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Jean-Yves Thibaudet by Decca Kasskara

Jean-Yves Thibaudet by Decca Kasskara

Pianist Jean-Yves Thibaudet’s Debussy recital Friday (Nov. 2) at La Jolla’s Sherwood Auditorium was not for the timid or casual aesthete. His program was no sampler of Debussy’s greatest hits, but an elegant master class that probed the gamut of the composer’s idiom for his favored instrument.

With consummate technical prowess and uncanny insight, Thibaudet conducted a riviting class that took us through the sometimes enigmatic Second Book of 12 Preludes, two suites—“Estampes” and “Suite Bergamasque”—and the exuberant tour de force “L’isle Joyeuse.”

He devoted the recital’s first half to the Preludes, traversing all 12 without break or applause, except at the end, for which the audience response was indeed rapturous. Although these pieces sport rather picturesque titles—e.g., “Fog,” “Heather,” “Fairies Are Exquisite Dancers”—they tend toward abstraction rather than a Richard Strauss mode of explicit depiction.

This trait brought forth Thibaudet’s ample Gallic sangfroid, which left his listeners admiring his elegant and unruffled execution, but somewhat emotionally distanced. There were a few notable exceptions, however, including more than a hint of the sardonic in his account of “Homage to S. Pickwick Esq” (Debussy’s send-up of the Charles Dickens character), a touch of whimsy in “Ondine,” and mysterious introspection in “Canope.”

Debussy climaxes his Preludes with “Fireworks,” a glittering showpiece that easily lives up to its title, but it proved to be only the trailer for Thibaudet’s greater display of pyrotechnics, his amazing “L’isle Joyeuse” that concluded his recital.

For the program’s second half, Thibaudet loosened his tie, figuratively, and invited us into[php snippet=1] his more ardent take on Debussy. In the neo-classical “Suite Bergamasque,” I admired his authoritative, bold definition to the opening Prelude and his expansive, brightly colored account of the Menuet. He stripped the familiar “Clair de lune” of its typical gauzy Impressionist couture, which I found refreshing, and donned a butch motorcycle helmet for the rollicking closing Passepied.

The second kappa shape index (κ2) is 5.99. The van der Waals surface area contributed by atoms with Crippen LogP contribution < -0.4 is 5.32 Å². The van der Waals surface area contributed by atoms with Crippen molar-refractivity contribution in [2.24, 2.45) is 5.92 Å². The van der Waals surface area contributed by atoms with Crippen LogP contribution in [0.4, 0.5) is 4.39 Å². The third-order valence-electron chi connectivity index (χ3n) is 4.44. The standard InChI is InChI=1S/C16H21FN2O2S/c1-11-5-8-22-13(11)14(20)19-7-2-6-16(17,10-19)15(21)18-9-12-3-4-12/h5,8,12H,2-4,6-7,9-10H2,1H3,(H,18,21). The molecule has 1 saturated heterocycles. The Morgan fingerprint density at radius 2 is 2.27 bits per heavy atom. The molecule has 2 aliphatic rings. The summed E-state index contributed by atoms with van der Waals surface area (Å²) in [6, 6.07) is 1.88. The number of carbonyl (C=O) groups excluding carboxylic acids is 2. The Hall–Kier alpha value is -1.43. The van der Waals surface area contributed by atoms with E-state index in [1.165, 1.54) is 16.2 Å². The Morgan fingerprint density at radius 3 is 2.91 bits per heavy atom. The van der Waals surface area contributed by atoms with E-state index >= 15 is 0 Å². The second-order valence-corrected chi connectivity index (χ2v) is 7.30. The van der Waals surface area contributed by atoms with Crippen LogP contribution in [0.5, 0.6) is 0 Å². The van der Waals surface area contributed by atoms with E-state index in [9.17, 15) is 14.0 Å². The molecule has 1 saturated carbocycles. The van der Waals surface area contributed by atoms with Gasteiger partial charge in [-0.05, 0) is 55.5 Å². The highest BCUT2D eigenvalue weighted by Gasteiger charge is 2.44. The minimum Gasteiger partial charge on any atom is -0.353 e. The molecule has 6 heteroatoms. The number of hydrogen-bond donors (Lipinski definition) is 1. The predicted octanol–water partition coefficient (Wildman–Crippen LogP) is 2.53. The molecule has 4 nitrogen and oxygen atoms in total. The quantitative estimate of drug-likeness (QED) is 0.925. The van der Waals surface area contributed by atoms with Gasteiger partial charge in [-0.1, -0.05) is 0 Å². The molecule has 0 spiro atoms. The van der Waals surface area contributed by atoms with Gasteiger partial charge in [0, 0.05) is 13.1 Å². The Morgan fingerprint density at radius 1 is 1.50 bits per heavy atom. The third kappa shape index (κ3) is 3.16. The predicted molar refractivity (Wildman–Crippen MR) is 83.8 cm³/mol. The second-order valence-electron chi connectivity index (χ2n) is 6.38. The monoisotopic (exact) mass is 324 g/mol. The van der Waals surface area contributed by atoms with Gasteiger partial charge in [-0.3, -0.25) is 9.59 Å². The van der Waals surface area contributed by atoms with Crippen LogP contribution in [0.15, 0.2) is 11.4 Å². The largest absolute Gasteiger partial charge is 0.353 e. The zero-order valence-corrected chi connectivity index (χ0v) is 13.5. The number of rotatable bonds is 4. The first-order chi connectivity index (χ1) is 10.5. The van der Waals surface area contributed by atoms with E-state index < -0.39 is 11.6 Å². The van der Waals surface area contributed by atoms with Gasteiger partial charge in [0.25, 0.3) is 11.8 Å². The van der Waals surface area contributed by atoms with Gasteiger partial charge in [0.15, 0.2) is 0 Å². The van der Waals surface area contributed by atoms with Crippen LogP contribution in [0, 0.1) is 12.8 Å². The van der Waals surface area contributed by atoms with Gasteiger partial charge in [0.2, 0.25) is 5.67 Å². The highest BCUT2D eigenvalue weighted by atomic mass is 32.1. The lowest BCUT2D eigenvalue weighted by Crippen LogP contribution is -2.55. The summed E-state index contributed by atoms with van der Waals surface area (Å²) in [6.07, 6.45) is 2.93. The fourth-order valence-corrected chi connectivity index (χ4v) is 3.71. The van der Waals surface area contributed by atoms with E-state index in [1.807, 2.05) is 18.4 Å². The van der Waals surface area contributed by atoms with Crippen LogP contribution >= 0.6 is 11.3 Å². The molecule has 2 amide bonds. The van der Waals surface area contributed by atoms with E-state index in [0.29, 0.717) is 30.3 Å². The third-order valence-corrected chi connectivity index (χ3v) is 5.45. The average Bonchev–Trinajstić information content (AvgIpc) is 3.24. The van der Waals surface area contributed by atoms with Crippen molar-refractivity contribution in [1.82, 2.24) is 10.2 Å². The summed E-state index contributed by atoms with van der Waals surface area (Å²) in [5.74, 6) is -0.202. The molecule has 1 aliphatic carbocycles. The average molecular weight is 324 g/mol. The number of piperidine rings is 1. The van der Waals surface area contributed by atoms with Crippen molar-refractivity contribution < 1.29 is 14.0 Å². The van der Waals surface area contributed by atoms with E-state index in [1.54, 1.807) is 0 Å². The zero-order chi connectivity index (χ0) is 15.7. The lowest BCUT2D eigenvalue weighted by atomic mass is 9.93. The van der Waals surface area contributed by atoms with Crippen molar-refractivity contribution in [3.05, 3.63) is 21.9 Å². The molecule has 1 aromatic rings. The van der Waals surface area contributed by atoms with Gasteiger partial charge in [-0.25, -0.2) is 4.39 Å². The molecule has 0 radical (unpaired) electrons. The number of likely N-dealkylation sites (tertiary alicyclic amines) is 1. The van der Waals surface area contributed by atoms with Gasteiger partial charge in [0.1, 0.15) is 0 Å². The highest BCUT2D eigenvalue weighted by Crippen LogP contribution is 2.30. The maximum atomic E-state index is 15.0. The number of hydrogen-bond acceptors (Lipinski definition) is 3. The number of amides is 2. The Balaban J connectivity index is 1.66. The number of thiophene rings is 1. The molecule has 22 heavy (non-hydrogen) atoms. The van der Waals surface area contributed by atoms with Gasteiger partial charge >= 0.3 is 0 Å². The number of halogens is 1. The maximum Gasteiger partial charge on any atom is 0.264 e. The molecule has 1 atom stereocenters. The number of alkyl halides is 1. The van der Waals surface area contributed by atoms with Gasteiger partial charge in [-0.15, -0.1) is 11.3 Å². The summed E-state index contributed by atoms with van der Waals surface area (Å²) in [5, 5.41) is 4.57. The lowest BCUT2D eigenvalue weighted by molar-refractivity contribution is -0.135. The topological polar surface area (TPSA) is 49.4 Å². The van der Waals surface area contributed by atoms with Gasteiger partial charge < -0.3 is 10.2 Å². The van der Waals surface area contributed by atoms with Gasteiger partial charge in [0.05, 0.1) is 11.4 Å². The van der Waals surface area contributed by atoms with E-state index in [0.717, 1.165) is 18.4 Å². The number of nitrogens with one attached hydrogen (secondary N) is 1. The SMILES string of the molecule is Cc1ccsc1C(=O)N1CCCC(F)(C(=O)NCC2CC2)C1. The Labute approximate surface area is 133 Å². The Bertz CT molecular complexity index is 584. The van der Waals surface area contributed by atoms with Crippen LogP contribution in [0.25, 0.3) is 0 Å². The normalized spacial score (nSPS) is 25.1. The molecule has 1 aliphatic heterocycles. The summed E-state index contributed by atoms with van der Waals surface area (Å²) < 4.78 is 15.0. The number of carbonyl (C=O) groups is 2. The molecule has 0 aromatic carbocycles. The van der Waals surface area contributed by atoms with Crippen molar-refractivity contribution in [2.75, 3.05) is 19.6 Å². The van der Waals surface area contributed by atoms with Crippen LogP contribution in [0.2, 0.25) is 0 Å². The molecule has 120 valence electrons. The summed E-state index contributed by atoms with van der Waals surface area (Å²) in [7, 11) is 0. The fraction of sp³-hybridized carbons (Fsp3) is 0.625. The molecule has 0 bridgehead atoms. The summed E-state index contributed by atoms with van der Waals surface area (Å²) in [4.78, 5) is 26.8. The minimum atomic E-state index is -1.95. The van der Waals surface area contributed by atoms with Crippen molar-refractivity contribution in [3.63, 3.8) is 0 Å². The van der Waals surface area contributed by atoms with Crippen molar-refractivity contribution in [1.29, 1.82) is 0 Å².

“Estampes,” Thibaudet’s pièce de résistance, had everything I hoped for in a Debussy performance: silverly octaves and glittering trills in the orientalist “Pagodas,” erotic innuendo in the underpinning habenera of “Night in Grenada,” and brilliant articulation combined with vivid colors in “Gardens in the Rain.”

Rightly assuming that our Debussy folder was filled, he gave two contrasting encores, a shimmering, introspective account of Brahms’ Intermezzo in A Major, Op. 118, No. 2, and a take no prisoners performance of Earl Wild’s rhapsodic toccata on “Embraceable You.”

Did he know that in earlier days—when the young Thibaudet was still practicing his Czerny—Wild used to hang around La Jolla’s salons and watering holes? In any case, his panache sent us out exuberantly into the cool evening air.

[box] La Jolla Music Society’s Frieman Family Piano Series presents Jean-Yves Thibaudet San Diego Museum of Contemporary Art: Sherwood Auditorium, La Jolla, CA

Next Frieman Family Piano Series recital: Yefim Bronfman on Friday, Dec. 14, 2012.

La Jolla Music Society 858.459.3728; www.ljms.org[/box]

 


 

 

Ken Herman

Ken Herman

Ken Herman, a classically trained pianist and organist, has covered music for the San Diego Union, the Los Angeles Times' San Diego Edition, and for sandiego.com. He has won numerous awards, including first place for Live Performance and Opera Reviews in the 2017, the 2018, and the 2019 Excellence in Journalism Awards competition held by the San Diego Press Club. A Chicago native, he came to San Diego to pursue a graduate degree and stayed.Read more…

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